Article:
I myself, and some people I have been around in various stages of crisis recently, have been reflecting in the midst of agony on second chances. Its painful to take them because it is a direct confirmation of failure or mistake, but oh thank God they exist. In my daily reading today I came across this, which seemed like providence as I have been trying to make sense of the regret, shame and confusion I heard someone express recently after what they felt was a series of bad choices:
“If the church I was raised in had a fault…it was that it did not allow for mistakes. It demanded that you get it right the first time. There was supposed to be no need for second chances. If you made a mistake, you lived with it and like the rich young man, you were doomed to be sad for the rest of your life. A serious mistake was like a permanent stigmatization, a mark you wore like Cain.
I have seen that mark on all kinds of people: divorcees, ex-priests, ex-religious, people who have had abortions, married people who have had affairs, people who have made serious mistakes with their children, countless others who have made serious mistakes. There is too little around to help them.
We need a theology of brokenness. We need a theology that teaches us that even when we cannot unscramble an egg, God’s grace lets us live happily and with renewed innocence far beyond any egg we may have scrambled.
We need a theology that teaches us that God does not just give us one chance, but that every time we close a door, He opens another one for us.”
I loved this, I think it speaks hopefully of grace and being able to fully live again beyond the limiting consequences of our inevitable mistakes and sins. Repentance is a gift from God, we cannot generate it ourselves, as is forgiveness, and both are processes I think. If we enter into them willingly, opening up our true self to God, then we commit to journeying through pain and vulnerability to a place where we can be healed and restored and receive grace. Learning to be kind to our failed self, our weak self, our despairing self, our angry self, our vengeful self – and to offer and open those selves honestly to God for healing and for acceptance, is a part of our process of journeying towards offering forgiveness and receiving it.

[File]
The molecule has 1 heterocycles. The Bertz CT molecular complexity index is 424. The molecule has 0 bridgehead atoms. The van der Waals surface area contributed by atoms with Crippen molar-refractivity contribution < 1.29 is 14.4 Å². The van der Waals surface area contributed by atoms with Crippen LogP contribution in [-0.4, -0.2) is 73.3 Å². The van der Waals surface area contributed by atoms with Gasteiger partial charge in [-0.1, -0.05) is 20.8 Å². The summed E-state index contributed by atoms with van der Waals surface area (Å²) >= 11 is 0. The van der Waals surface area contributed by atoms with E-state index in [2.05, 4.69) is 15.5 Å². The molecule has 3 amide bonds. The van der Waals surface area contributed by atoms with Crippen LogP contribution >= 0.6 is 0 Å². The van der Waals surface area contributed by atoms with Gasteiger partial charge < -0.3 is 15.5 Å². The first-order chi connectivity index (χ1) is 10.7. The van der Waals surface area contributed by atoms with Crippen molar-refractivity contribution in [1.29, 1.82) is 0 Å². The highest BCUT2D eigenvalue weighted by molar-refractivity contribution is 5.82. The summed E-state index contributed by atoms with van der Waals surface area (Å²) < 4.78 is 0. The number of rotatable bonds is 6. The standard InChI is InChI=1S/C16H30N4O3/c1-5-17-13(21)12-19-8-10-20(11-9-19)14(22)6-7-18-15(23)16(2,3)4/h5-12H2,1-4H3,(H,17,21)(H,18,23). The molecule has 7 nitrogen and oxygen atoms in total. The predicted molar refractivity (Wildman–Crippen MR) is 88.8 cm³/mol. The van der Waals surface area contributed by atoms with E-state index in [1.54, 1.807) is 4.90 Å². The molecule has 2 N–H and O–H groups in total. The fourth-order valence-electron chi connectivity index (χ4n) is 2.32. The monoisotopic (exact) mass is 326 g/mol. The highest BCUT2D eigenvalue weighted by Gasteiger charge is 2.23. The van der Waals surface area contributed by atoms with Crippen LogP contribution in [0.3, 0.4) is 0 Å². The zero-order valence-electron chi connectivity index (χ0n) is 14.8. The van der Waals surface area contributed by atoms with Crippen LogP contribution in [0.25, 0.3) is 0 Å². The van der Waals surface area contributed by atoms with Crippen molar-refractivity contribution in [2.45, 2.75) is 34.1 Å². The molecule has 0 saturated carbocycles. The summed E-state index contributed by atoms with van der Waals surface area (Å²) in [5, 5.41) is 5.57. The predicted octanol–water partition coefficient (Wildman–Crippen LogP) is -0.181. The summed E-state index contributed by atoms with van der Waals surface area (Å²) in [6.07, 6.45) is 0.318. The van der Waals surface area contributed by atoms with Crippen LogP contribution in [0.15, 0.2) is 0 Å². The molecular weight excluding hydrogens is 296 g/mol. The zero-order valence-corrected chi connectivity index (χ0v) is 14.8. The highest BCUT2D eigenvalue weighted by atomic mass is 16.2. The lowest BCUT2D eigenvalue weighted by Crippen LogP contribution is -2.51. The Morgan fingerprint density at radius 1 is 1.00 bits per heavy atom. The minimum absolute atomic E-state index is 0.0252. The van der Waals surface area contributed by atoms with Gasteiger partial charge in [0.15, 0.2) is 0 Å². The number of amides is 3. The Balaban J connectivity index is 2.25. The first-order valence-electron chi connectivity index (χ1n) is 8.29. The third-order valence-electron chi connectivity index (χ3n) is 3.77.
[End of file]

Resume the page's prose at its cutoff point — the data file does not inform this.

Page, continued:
We can’t circumvent our humanity by simply leaping over processes that need to be engaged and wrestled with. In particular I don’t believe in any church sponsored spiritualities that offer immediate relief if you to speak ‘magic words’ or have the pain “cut-off” from you. I once received prayer ministry where I was made to say some exact wording from a page or I was told I would not be healed. As if God only recognises the words of this particular healing model. And as if healing was a “model” that belonged to humans, to box up and turn into a product! Grrrr. Grace is God’s. It emits from his divine nature and is shared as a freely given gift to all who fall short and are in need of it.
And it is a gift that can be recycled and handed on when others hurt us and fall short. No scorecards are marked and the offer extends timelessly beyond the thirty day free trial. As Easter is nearing, into our view creeps the suffering and injustice endured by Christ at the hands of people just like us. Grace always costs somebody; we are bound by our common sinfulness and weakness, and our shared receipt of undeserved grace made possible by Christ’s willingness to bear it all on the cross.